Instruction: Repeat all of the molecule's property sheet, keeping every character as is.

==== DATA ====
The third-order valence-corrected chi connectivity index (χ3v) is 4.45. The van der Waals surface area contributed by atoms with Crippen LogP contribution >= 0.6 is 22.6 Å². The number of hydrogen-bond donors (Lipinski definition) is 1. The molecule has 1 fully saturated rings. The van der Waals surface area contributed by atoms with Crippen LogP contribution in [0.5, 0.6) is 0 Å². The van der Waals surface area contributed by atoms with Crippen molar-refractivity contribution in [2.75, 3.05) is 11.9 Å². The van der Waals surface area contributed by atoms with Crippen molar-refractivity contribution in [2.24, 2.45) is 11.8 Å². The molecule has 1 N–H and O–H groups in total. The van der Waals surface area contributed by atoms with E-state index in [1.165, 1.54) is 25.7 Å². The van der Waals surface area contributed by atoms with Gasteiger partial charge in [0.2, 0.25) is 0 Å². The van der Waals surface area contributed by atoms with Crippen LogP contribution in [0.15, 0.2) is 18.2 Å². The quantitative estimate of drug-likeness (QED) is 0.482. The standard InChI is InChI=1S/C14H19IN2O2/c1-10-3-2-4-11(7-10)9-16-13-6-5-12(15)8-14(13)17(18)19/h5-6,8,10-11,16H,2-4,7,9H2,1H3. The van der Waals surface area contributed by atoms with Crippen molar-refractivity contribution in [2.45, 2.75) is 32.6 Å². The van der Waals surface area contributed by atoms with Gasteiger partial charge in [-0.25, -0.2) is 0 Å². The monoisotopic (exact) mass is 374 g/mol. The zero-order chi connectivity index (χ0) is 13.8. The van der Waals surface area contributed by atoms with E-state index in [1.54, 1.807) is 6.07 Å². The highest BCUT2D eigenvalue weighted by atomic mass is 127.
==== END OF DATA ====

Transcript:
The third-order valence-corrected chi connectivity index (χ3v) is 4.45. The van der Waals surface area contributed by atoms with Crippen LogP contribution >= 0.6 is 22.6 Å². The number of hydrogen-bond donors (Lipinski definition) is 1. The molecule has 1 fully saturated rings. The van der Waals surface area contributed by atoms with Crippen LogP contribution in [0.5, 0.6) is 0 Å². The van der Waals surface area contributed by atoms with Crippen molar-refractivity contribution in [2.75, 3.05) is 11.9 Å². The van der Waals surface area contributed by atoms with Crippen molar-refractivity contribution in [2.24, 2.45) is 11.8 Å². The molecule has 1 N–H and O–H groups in total. The van der Waals surface area contributed by atoms with E-state index in [1.165, 1.54) is 25.7 Å². The van der Waals surface area contributed by atoms with Gasteiger partial charge in [0.2, 0.25) is 0 Å². The van der Waals surface area contributed by atoms with Crippen LogP contribution in [0.15, 0.2) is 18.2 Å². The quantitative estimate of drug-likeness (QED) is 0.482. The standard InChI is InChI=1S/C14H19IN2O2/c1-10-3-2-4-11(7-10)9-16-13-6-5-12(15)8-14(13)17(18)19/h5-6,8,10-11,16H,2-4,7,9H2,1H3. The van der Waals surface area contributed by atoms with Crippen molar-refractivity contribution in [2.45, 2.75) is 32.6 Å². The van der Waals surface area contributed by atoms with Gasteiger partial charge in [-0.25, -0.2) is 0 Å². The monoisotopic (exact) mass is 374 g/mol. The zero-order chi connectivity index (χ0) is 13.8. The van der Waals surface area contributed by atoms with E-state index in [1.54, 1.807) is 6.07 Å². The highest BCUT2D eigenvalue weighted by atomic mass is 127.